Connor made his way over to his desk, placing his briefcase off to the side before taking a seat in the luxurious chair. He fought the urge to close his eyes and sink into its embrace. It was a battle easily won, especially considering the large piles of neatly stacked paper waiting for him to attend to. He smiled slightly to himself; even the leader of a bureaucracy couldn't avoid the paperwork, it seemed.

Eager to sink his teeth into his new position, he wasted no time in reading through the first set of reports. They were, unsurprisingly, from the Minister for Ohio, begging the new prime minister to reopen the northeastern section of his state. He sympathized with the man. After all, it wasn't his fault the False King had chosen the minister's state to launch his ill-fated rebellion from, and it certainly wasn't his fault that so many gullible fools had been taken in by the vile terrorist who had dared to take the name of Arthur as his own. The minister's fourth son was one of those fools, and even though it was slightly unbecoming to show remorse over the death of a traitor, he couldn't begrudge the man wanting to lay his child's body to rest. It was a desire he wished he could help the man fulfill, but just because there was a new prime minister didn't mean the facts on the ground had changed.

Somehow, during last month's final battle with the forces of the False King, the entire city of Cleveland and all the land and water surrounding it in a five mile radius had been covered in a sphere of solid ice. Everyone inside, traitor and loyal soldier alike, had perished instantly and yet, so far, no one had been able to figure out a way to break through the ice sphere. He quickly flipped through the latest report from the agents of the Department of Magic and Sorcery who had been working on a way to banish it, but there had been little progress. The agents were hopeful the spring thaw would melt the sphere, but that was still at least four and a half months away. Normally, there wouldn't be much urgency to uncover a graveyard of traitors, no matter how many of their own had died there as well, but precedent and propriety tended to be thrown out the window when artifacts like Excalibur were involved.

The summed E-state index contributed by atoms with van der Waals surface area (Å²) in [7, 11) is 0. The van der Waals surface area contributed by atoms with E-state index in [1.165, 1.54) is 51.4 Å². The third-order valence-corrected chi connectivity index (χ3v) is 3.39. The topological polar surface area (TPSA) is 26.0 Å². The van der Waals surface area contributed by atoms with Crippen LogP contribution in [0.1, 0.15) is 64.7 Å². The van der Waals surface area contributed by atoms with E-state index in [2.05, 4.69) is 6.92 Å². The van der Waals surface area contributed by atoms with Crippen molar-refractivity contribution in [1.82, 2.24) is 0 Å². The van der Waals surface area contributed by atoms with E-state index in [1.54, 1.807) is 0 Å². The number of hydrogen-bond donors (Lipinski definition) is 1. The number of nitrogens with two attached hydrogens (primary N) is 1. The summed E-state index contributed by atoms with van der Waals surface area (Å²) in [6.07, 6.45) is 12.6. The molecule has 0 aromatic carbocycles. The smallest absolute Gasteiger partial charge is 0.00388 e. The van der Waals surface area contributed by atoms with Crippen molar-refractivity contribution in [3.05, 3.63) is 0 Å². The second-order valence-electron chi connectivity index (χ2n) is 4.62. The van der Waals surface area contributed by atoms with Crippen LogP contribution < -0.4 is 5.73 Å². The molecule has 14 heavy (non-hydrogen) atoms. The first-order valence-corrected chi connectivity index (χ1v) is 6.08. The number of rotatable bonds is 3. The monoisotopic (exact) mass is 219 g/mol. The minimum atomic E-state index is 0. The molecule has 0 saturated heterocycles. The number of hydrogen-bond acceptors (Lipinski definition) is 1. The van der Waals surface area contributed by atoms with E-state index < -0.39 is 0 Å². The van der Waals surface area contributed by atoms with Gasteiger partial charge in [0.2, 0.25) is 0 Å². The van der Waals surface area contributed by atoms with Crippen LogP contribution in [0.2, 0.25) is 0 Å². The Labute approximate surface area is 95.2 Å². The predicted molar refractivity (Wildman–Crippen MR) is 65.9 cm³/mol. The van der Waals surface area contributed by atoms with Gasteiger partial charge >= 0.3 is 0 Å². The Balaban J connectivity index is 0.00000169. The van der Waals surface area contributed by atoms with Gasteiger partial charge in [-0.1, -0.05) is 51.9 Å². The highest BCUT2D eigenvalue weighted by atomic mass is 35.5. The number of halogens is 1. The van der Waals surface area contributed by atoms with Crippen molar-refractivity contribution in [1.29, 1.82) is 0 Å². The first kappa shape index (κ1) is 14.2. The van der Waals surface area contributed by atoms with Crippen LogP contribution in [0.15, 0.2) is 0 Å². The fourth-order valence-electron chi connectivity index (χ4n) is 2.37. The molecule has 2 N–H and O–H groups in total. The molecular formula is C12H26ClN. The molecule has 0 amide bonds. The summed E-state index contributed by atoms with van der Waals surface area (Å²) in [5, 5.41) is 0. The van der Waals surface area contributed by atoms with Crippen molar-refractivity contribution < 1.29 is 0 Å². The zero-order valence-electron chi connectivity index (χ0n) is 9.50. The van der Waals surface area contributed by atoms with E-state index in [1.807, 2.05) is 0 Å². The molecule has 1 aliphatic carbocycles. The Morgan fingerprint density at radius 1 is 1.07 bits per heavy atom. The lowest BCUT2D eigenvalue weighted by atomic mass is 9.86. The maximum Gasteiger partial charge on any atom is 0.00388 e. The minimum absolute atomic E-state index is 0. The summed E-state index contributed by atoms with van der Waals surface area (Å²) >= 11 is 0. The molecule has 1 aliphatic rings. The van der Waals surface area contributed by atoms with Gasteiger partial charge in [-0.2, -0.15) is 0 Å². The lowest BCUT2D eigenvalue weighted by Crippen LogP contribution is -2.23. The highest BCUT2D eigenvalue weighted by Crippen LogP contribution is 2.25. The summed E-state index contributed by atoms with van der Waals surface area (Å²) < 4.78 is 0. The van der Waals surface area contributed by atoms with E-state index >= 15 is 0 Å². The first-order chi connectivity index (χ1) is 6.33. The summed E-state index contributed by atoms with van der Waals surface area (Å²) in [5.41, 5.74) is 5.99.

He still experienced echoes of outrage after learning the legendary blade had been stolen by terrorists. It had taken him by surprise at the time, the depth of his anger. He'd always respected the stories of Arthur and Merlin, but he had never taken them to heart the way so many had. He'd never revered them. Perhaps he never truly believed in them until he saw Excalibur with his own eyes during the False King's treasonous crystal ball broadcast. Then proven to him again when the former prime minister himself had confirmed its authenticity to parliament before quietly turning the full force of the United States government to recovering it as quickly as possible. That the full force of the government had failed to get it back after a short war and a month of slinging spell after spell at a ball of ice was the main reason the prime minister had stepped down. Secret or not, a failure of that magnitude made the entire country look weak, even if only to those in the know, and it was a mistake Connor was determined not to make.

He had just finished penning a brief scroll containing a sympathetic, but firm, refusal to the minister, when sudden movement from across the room caught his attention. He looked up, frowning, only to freeze when he saw that a small section of his library wall seemed to have swung outward, revealing a dark hole and what looked like a set of stairs.